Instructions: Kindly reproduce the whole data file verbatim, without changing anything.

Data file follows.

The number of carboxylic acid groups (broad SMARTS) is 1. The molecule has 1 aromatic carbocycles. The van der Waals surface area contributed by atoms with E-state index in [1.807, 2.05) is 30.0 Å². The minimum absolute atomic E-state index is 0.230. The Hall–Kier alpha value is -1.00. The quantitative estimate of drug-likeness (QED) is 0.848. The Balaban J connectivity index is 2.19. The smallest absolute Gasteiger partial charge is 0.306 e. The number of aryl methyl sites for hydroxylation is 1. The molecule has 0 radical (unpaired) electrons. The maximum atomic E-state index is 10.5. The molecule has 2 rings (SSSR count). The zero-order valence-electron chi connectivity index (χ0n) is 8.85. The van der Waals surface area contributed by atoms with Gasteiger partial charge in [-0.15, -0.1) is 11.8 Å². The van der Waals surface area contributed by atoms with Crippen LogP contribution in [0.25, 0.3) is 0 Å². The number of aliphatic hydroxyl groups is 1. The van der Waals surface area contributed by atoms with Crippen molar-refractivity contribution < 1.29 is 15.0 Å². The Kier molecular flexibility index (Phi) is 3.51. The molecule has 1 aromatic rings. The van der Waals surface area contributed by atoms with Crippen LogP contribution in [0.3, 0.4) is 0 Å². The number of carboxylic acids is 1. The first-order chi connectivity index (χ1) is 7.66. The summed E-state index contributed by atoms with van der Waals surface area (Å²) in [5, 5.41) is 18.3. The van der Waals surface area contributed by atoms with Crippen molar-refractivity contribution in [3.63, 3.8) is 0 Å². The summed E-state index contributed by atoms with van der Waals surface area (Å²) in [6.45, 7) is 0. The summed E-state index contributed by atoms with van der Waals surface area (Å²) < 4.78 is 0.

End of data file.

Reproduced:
The number of carboxylic acid groups (broad SMARTS) is 1. The molecule has 1 aromatic carbocycles. The van der Waals surface area contributed by atoms with E-state index in [1.807, 2.05) is 30.0 Å². The minimum absolute atomic E-state index is 0.230. The Hall–Kier alpha value is -1.00. The quantitative estimate of drug-likeness (QED) is 0.848. The Balaban J connectivity index is 2.19. The smallest absolute Gasteiger partial charge is 0.306 e. The number of aryl methyl sites for hydroxylation is 1. The molecule has 0 radical (unpaired) electrons. The maximum atomic E-state index is 10.5. The molecule has 2 rings (SSSR count). The zero-order valence-electron chi connectivity index (χ0n) is 8.85. The van der Waals surface area contributed by atoms with Gasteiger partial charge in [-0.15, -0.1) is 11.8 Å². The van der Waals surface area contributed by atoms with Crippen LogP contribution in [0.25, 0.3) is 0 Å². The number of aliphatic hydroxyl groups is 1. The van der Waals surface area contributed by atoms with Crippen molar-refractivity contribution < 1.29 is 15.0 Å². The Kier molecular flexibility index (Phi) is 3.51. The molecule has 1 aromatic rings. The van der Waals surface area contributed by atoms with Crippen LogP contribution in [0.3, 0.4) is 0 Å². The number of carboxylic acids is 1. The first-order chi connectivity index (χ1) is 7.66. The summed E-state index contributed by atoms with van der Waals surface area (Å²) in [5, 5.41) is 18.3. The van der Waals surface area contributed by atoms with Crippen molar-refractivity contribution in [3.63, 3.8) is 0 Å². The summed E-state index contributed by atoms with van der Waals surface area (Å²) in [6.45, 7) is 0. The summed E-state index contributed by atoms with van der Waals surface area (Å²) < 4.78 is 0.